Coming to the point of partnership with the states for development hubs is a good move. Close coordination between the Central and the State Governments and clarity of roles of each are essential for the smooth functioning of the diversified implemented programs. A legal and regulatory framework is required to ensure the transparency of roles and responsibilities to provide certainty and protection to the developers and investors. This framework will help the zones in finding the right investments pertaining to the conditions of the unit and the area. The smooth running of duties and the clarity of roles will also help establish high business, social and environmental standards and will give a much-needed push to the SEZs in working towards their full potential. Coordination and policy formulation according to the Centre and at the regional level will ensure the possibility of the zones attracting the right investments and setups suitable for the particular/ specific area. This awareness of potential environmental concerns can be looked into minutely to create an environmentally sustainable operation. The coordination of the governments will provide assurity, commitment and additional support for the smooth functioning of a zone or any unit. China, Malaysia and Singapore, implementing policies like this have provided a conducive environment for efficient and effective services and aftercare with a speciality of one-stop shops.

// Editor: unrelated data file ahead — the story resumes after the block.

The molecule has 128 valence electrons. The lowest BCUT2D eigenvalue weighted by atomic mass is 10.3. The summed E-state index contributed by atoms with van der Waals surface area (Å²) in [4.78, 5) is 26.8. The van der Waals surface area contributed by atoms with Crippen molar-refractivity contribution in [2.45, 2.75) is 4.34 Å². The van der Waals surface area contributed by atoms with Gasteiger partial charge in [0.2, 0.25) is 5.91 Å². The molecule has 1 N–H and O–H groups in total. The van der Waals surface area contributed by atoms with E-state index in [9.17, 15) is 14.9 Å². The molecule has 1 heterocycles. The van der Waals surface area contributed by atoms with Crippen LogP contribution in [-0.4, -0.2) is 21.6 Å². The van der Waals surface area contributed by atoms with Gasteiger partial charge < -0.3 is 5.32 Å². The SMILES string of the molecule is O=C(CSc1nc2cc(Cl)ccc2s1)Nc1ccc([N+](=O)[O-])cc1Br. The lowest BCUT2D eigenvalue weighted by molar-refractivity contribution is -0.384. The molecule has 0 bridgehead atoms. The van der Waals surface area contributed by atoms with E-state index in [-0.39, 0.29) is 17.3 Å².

The state-wise policies are also crafted accordingly. As Maharashtra is a leading state in MSMEs, the state policy encourages more entrepreneurs to register/work in the SEZs by giving capital subsidies like a 5% capital equipment subsidy (limited to INR 2.5 million) and various other subsidies, setting up special institutions for the small businesses, etc. (incentives mentioned above in the article). Exemption of import duties, taxes, import licences (UP, mentioned above) will induce the growth of exports as the manufacturer is relieved of all the additional costs of high tech-infra, exports and imports, etc. and can divert all of his/her attention in producing goods/ services efficiently. The uptick observed in the exports will induce the manufacturer/entrepreneur to invest more in production and enjoy a supernormal or a normal profit without worrying too much about the taxes levied by the central government. As the number of exports increases, it attracts investment; be it domestic or foreign. And slowly this helps to expand a business which is very beneficial for a country and helps tackle the issues of budget deficit if invested in the SEZs efficiently (Government/individuals). Right now, we don’t have sufficient data to analyse this new legislation and the revamped state policies, but enabling states to become partners in the Development Hubs, using the SEZ infrastructure for the domestic industries looks promising enough to boost exports, economic growth and the development. Also with the active partnership of the states, we can set up dedicated and specialised centres that may attract a lot of investments.